Ruth achieved undergraduate and postgraduate qualifications in psychology before taking on the role as trainee auditor for BDO, where she's studying towards the ACA Professional Qualification in Accounting
Tell us about your journey towards becoming an accountant.
When thinking about what degree to pursue while in sixth form, this wasn't an easy decision. In the end, I chose my strongest subjects of interest, which were philosophy and psychology.
This led me to a combined course that would allow me to pursue both subjects. However, things didn't work out at the university I was at, and the course would have required additional modules to be accredited.
I ended up switching universities in my second year and going to Aberystwyth University to study psychology, which was also a great opportunity to spend a year abroad. I found through my degree that I had a passion for research, health, and clinical psychology.
I then pursued a Masters within the area of research psychology, through a funded scholarship at The University of Sheffield.
Near the end of my course, I got a job with the National Health Service (NHS) as a trainee clinical associate psychologist. I had the opportunity to continue my love for studying and interacting with others by delivering therapy.
Although there may not seem to be an inherent link between psychology and accountancy, I would say that the principles I've learned both in my academic and working life are transferable for a career change from a psychologist to becoming an accountant.
What made you decide to become a chartered accountant?
One of the main reasons I chose to become a chartered accountant via the auditor route was due to the flexibility in meeting different clients and people.
With my psychology background, I've enjoyed engaging with clients and continuously learning.
What does the role involve?
I'd say that the common theme is that an auditor has a 'financial police' role. On a regular basis, I engage with my clients through meetings, while continually reviewing and testing the clients' financial accounts.
One thing I like about being an auditor is the continual change, by meeting a range of clients. This is a plus for me as I believe that as I grow and develop more in my role as an auditor, I'll gain more experience with different clients, as well as the opportunity to develop my skills in a specific sector.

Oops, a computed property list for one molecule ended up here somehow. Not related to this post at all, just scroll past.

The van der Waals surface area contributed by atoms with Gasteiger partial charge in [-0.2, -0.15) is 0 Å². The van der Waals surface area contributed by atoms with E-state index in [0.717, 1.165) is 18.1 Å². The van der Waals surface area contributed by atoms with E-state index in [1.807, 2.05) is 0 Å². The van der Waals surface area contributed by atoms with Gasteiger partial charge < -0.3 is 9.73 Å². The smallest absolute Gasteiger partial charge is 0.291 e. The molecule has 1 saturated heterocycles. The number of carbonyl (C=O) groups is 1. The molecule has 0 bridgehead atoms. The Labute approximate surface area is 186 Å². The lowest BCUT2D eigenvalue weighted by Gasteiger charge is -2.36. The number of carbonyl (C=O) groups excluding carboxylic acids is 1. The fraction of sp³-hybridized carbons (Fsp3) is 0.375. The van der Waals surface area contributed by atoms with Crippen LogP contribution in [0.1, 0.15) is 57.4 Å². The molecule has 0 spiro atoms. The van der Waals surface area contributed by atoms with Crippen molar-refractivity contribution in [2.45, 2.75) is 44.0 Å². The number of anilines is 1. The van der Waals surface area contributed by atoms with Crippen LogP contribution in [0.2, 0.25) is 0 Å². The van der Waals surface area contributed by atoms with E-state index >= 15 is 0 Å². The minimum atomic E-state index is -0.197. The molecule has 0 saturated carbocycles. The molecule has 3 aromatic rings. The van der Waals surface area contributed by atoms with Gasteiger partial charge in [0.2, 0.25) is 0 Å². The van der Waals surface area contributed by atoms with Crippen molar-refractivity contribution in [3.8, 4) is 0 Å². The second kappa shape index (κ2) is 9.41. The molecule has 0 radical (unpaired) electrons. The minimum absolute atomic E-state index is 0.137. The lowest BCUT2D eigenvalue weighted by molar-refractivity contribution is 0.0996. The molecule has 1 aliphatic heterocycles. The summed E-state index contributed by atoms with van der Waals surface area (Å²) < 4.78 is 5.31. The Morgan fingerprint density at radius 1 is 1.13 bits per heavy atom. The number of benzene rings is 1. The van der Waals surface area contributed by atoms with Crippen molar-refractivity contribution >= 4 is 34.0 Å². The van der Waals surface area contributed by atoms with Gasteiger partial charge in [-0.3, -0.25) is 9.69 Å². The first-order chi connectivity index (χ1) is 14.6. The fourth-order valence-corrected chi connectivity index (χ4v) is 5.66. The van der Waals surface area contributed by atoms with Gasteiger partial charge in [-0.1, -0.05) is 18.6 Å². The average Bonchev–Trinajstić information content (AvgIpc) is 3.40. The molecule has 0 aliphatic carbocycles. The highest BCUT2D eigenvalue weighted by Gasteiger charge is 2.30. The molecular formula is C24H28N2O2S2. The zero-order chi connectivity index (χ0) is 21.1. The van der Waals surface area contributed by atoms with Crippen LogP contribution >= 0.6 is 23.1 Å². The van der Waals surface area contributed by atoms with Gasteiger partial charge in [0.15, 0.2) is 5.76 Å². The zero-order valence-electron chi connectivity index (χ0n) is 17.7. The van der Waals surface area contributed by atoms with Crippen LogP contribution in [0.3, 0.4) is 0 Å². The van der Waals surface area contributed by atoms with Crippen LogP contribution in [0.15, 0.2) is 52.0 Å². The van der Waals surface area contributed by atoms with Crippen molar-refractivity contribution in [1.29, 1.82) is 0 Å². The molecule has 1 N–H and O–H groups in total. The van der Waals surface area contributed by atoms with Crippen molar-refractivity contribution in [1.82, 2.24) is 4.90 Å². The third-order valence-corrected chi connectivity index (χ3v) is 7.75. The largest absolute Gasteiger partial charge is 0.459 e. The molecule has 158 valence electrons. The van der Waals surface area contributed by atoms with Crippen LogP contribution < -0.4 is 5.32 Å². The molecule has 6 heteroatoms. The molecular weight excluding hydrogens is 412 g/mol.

There are also various opportunities to get involved with the things you may be passionate about, such as mental health, diversity, or religion. For example, as I have a key interest in the value of being yourself, I was able to partake in a video campaign that allowed me to describe what being myself meant to me within the workplace. Opportunities like this enable me to keep my passion burning.
How are your previous qualifications relevant to your current role?
My Bachelors and Masters degrees in psychology weren't essential factors for me being accepted in my job at BDO.
One of the great things about a career in accounting is that it isn't essential to have an accountancy background in order to pursue a career in the field. This means that those interested in a career change can pursue a career in accounting without having to start from scratch.
For instance, there are opportunities to start a career in accounting if you have a degree, and even if you haven't been to university, there's the graduate or school leaver programme to consider.
The field of accountancy is lucrative as it opens doors and opportunities, so even with a degree in psychology, I can still find my feet within auditing while working towards my ACA qualification to become a chartered accountant.
What would you say to others considering a career change to accountancy?
One of the things I'd really highlight in terms of looking at my life and my career is just to go for it - life can take you anywhere and it's essential to be open minded.
For example, I was on the journey to becoming a psychologist but felt it was time to move on and go back to an old passion of mine. As a child I loved numbers, and maths was my strong point. It was time for me to 'face the fear and do it anyway'.
It may seem crazy moving from psychology to accountancy but looking at the bigger picture and my future pursuits, it was the best choice I could make. I can now see the doors and opportunities accountancy will open up for me.
So, bearing that in mind, I'd echo that there are so many opportunities in this world, and you don't always have to stick to what you studied - you can change careers and find a place where you can grow.
With accountancy, there are always opportunities to develop your skills. For instance, going from an audit trainee to an audit senior to an assistant manager, to a manager, or the opportunity to go into a different sector altogether.
After joining a workshop at work, I saw how accountancy can open doors for working in tech. So, I'm grateful for the career change, as well as having a background in psychology. I know that with my experience as an audit trainee and working towards the ACA, there are bound to be plenty of open doors and opportunities. So, my advice is just to go for it, as the decisions you make today can open the doors for tomorrow.
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